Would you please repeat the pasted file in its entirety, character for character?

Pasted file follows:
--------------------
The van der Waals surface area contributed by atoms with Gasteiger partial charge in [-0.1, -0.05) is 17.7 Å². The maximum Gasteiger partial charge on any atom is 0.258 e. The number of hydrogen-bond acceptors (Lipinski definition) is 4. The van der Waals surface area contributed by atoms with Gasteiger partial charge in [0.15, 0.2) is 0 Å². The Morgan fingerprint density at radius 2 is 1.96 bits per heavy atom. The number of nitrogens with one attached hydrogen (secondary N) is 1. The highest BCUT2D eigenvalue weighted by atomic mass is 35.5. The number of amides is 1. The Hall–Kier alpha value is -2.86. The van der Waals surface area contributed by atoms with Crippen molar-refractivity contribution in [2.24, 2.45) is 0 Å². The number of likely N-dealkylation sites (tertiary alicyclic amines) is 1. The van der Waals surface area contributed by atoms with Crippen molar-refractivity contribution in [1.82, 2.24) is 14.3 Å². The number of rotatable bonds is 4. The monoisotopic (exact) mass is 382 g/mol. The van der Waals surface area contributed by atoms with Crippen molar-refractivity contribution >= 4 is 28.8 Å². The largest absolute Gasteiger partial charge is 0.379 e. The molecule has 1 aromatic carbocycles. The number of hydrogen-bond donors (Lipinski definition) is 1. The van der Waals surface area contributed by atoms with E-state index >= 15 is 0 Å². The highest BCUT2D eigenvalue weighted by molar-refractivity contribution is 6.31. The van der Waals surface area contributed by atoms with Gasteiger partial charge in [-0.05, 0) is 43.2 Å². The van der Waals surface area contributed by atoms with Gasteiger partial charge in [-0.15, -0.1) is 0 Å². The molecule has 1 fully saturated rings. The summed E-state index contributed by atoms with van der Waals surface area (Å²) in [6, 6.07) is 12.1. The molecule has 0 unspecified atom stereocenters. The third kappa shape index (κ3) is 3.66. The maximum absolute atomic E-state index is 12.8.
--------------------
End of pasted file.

The van der Waals surface area contributed by atoms with Gasteiger partial charge in [-0.1, -0.05) is 17.7 Å². The maximum Gasteiger partial charge on any atom is 0.258 e. The number of hydrogen-bond acceptors (Lipinski definition) is 4. The van der Waals surface area contributed by atoms with Gasteiger partial charge in [0.15, 0.2) is 0 Å². The Morgan fingerprint density at radius 2 is 1.96 bits per heavy atom. The number of nitrogens with one attached hydrogen (secondary N) is 1. The highest BCUT2D eigenvalue weighted by atomic mass is 35.5. The number of amides is 1. The Hall–Kier alpha value is -2.86. The van der Waals surface area contributed by atoms with Crippen molar-refractivity contribution in [2.24, 2.45) is 0 Å². The number of likely N-dealkylation sites (tertiary alicyclic amines) is 1. The van der Waals surface area contributed by atoms with Crippen molar-refractivity contribution in [1.82, 2.24) is 14.3 Å². The number of rotatable bonds is 4. The monoisotopic (exact) mass is 382 g/mol. The van der Waals surface area contributed by atoms with Crippen molar-refractivity contribution >= 4 is 28.8 Å². The largest absolute Gasteiger partial charge is 0.379 e. The molecule has 1 aromatic carbocycles. The number of hydrogen-bond donors (Lipinski definition) is 1. The van der Waals surface area contributed by atoms with E-state index >= 15 is 0 Å². The highest BCUT2D eigenvalue weighted by molar-refractivity contribution is 6.31. The van der Waals surface area contributed by atoms with Gasteiger partial charge in [-0.05, 0) is 43.2 Å². The van der Waals surface area contributed by atoms with Gasteiger partial charge in [-0.15, -0.1) is 0 Å². The molecule has 1 fully saturated rings. The summed E-state index contributed by atoms with van der Waals surface area (Å²) in [6, 6.07) is 12.1. The molecule has 0 unspecified atom stereocenters. The third kappa shape index (κ3) is 3.66. The maximum absolute atomic E-state index is 12.8.